Our principal executive offices are located at 1505 South Pavilion Center Drive, Las Vegas, Nevada 89135. The telephone number for our executive offices is (702) 495-3000. We maintain a website at www.redrockresorts.com, the contents of which are expressly not incorporated by reference into this filing.
Business Strategy
Our primary operating strategy emphasizes attracting and retaining customers, primarily Las Vegas residents and, to a lesser extent, out-of-town visitors. Our properties attract customers through:
convenient locations with best-in-class assets;
offering our customers the latest in slot and video poker technology;
a variety of non-gaming amenities such as hotel resorts, restaurants, bars and entertainment options;
focused marketing efforts targeting our extensive customer database;
innovative, frequent and high-profile promotional programs; and
convention business.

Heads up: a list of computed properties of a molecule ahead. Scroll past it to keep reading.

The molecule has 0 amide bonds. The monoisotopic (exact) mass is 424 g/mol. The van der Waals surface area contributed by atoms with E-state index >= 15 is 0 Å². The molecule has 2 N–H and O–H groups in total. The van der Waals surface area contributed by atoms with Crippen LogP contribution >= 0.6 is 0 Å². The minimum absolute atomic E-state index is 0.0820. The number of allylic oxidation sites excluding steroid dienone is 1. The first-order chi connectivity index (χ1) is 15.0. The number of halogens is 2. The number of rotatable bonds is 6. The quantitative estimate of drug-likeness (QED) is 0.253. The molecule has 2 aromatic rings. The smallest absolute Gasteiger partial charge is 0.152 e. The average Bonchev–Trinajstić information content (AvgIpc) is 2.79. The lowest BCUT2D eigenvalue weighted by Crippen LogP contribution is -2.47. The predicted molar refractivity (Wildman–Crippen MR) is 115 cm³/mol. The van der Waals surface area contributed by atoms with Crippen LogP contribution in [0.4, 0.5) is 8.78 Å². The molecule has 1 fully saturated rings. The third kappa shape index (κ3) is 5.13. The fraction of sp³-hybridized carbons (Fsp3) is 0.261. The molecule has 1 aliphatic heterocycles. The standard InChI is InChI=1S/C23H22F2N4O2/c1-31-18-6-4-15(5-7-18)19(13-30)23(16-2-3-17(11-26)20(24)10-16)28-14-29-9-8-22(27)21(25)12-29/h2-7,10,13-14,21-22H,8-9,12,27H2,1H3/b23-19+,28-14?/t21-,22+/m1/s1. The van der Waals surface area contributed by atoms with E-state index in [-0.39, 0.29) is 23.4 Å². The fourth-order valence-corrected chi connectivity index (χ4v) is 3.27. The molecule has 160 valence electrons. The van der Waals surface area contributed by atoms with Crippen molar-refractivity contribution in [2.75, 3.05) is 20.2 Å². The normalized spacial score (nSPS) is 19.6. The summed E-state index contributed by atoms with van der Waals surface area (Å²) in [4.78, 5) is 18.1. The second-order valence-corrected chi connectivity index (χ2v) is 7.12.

The Las Vegas regional market is very competitive, and we compete with both large hotel casinos in Las Vegas and smaller gaming-only establishments throughout the Las Vegas Valley.
Provide a high quality, value-oriented gaming and entertainment experience. We are committed to providing a high-value entertainment experience for our guests, as our significant level of repeat visitors demand exceptional service, variety and quality in their overall experience. We offer a broad array of gaming options, including the most popular slot and video poker products, and the latest technological innovations in slots, table games and sports wagering. We believe that providing a wide variety of entertainment options is also a significant factor in attracting guests. In particular, we feature multiple dining options at all of our major properties, which is a primary motivation for casino visits. We are dedicated to ensuring a high level of guest satisfaction and loyalty by providing attentive guest service in a convenient, friendly and casual atmosphere. As part of our commitment to providing a high-value entertainment experience and to stimulate visitation, we regularly refresh and enhance our gaming and non-gaming amenities.